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Thursday, August 27, 2009

Dirty Harry revisited


Film review: Gran Torino

Walt Kowalski brought back old and glad boyhood memories.

I haven’t watched Clint Eastwood since Unforgiven and Million Dollar Baby, but boy, he can still do his stuff! Old and bent and hoarse and tired, at 78, he brought back a rush of delight as I remembered the days of Dirty Harry, The Good, the Bad, the Ugly, Where Eagles Dare, For a few dollars more, and even Every which way but loose.

Gran Torino (name of a Ford classic car, actually) was released worldwide in January this year. The disk was lying with me for a few months: I wish I had made time to watch it sooner.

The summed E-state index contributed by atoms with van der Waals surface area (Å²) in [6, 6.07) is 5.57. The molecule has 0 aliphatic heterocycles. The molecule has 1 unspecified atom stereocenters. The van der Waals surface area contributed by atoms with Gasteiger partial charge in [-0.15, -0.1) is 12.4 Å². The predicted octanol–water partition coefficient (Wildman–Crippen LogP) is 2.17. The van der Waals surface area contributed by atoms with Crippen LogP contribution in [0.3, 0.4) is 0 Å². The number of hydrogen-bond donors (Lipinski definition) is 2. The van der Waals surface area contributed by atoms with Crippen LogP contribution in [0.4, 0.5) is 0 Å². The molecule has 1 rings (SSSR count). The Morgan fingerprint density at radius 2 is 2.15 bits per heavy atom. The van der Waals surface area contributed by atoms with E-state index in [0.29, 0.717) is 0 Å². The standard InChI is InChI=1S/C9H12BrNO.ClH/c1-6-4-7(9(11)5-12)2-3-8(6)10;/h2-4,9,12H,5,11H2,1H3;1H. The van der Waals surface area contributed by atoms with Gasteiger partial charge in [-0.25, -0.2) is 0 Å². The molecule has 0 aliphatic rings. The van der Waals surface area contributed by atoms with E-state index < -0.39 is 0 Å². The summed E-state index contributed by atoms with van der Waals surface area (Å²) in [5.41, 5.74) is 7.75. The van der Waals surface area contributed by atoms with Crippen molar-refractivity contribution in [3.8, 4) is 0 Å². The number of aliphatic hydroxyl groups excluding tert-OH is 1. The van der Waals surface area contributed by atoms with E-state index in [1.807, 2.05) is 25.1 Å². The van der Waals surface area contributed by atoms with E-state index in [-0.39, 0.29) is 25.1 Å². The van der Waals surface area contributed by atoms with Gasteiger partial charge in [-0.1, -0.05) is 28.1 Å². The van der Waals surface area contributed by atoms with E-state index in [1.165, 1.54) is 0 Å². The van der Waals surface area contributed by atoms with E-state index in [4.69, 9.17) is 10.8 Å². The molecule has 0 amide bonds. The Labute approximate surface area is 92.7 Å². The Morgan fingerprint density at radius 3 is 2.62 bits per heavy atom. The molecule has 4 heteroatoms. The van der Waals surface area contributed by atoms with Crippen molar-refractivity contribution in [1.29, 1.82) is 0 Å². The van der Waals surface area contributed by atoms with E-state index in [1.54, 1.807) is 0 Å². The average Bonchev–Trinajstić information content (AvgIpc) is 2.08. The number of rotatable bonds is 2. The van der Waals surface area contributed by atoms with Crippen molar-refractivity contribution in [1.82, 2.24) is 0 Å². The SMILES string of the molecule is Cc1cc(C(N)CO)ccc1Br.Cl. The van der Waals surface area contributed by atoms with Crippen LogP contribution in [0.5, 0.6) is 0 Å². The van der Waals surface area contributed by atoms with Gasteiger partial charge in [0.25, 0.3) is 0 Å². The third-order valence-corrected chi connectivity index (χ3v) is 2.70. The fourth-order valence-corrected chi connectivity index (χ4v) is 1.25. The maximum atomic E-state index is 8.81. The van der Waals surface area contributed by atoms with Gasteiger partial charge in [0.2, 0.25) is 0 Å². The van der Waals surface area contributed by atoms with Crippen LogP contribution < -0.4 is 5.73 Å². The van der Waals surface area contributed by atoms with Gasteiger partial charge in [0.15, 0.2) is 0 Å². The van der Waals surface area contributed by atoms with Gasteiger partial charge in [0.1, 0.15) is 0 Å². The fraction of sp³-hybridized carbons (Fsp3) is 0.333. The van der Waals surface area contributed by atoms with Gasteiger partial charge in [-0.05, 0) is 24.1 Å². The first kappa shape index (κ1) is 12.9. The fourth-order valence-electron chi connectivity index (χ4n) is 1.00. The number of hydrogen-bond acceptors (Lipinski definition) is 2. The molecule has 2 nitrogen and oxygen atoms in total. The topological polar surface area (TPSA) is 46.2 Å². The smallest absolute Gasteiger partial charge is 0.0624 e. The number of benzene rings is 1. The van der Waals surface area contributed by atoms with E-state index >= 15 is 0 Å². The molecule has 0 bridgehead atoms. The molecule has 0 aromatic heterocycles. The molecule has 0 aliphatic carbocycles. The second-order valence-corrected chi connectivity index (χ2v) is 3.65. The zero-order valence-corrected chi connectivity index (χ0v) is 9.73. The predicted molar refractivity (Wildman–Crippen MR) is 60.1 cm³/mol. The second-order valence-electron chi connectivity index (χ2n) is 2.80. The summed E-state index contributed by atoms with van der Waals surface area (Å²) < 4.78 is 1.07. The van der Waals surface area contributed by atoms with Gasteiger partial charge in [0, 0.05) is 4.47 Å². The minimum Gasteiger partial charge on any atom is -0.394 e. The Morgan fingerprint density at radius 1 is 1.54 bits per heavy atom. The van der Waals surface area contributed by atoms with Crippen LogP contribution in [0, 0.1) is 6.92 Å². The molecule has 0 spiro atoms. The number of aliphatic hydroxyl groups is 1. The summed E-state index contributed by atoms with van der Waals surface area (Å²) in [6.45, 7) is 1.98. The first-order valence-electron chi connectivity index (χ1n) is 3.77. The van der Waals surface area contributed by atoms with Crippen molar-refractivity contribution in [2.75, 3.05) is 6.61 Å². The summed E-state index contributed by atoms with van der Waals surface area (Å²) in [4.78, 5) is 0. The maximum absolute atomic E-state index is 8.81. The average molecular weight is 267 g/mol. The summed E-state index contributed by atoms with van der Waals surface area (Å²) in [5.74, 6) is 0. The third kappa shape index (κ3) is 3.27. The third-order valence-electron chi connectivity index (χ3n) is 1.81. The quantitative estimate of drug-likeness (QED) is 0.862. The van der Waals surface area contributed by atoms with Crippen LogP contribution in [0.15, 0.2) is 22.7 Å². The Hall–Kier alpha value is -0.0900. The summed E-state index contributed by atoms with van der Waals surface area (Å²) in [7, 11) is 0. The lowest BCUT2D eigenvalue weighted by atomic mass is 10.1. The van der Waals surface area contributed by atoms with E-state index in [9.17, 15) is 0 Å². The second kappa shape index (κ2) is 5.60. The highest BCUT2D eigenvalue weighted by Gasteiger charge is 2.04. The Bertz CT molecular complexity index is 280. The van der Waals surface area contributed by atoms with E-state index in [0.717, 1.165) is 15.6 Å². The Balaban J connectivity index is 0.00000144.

You can read all the summaries and reviews on the Net, so I won’t bother telling the story here. Or even to write an exhaustive essay about why I liked the movie. This is just to say that I am happily amazed to see that all the old fire is still there, though he doesn’t do one whit to make himself look and sound a day younger than he is. He wheezes up stairs, spits blood in the washbasin, can’t pull heavy loads any more. But he stubbornly prefers living alone to living with grown children who don’t want him or in an old age home. He is nastily narrow-minded and racially prejudiced and foul-mouthed, yet a lot of people can’t help feeling there is a good man in there, struggling to come out… always has been. A decorated Korean-War veteran, he carries bitter memories of a horrid past. His guns are always close at hand. He dies heroically to save people he apparently cared so little for that he called them gooks to their faces. He doesn’t even fight the way he used to in his old movies: the heroics are of a far higher, understated order. And he goes, the old diehard atheist, with a ‘Hail Mary’ on his lips, leaving his house to the church because his wife would have liked it, and his beloved Gran Torino to the only friend he had found. As some people acknowledge, he was a man, to the last.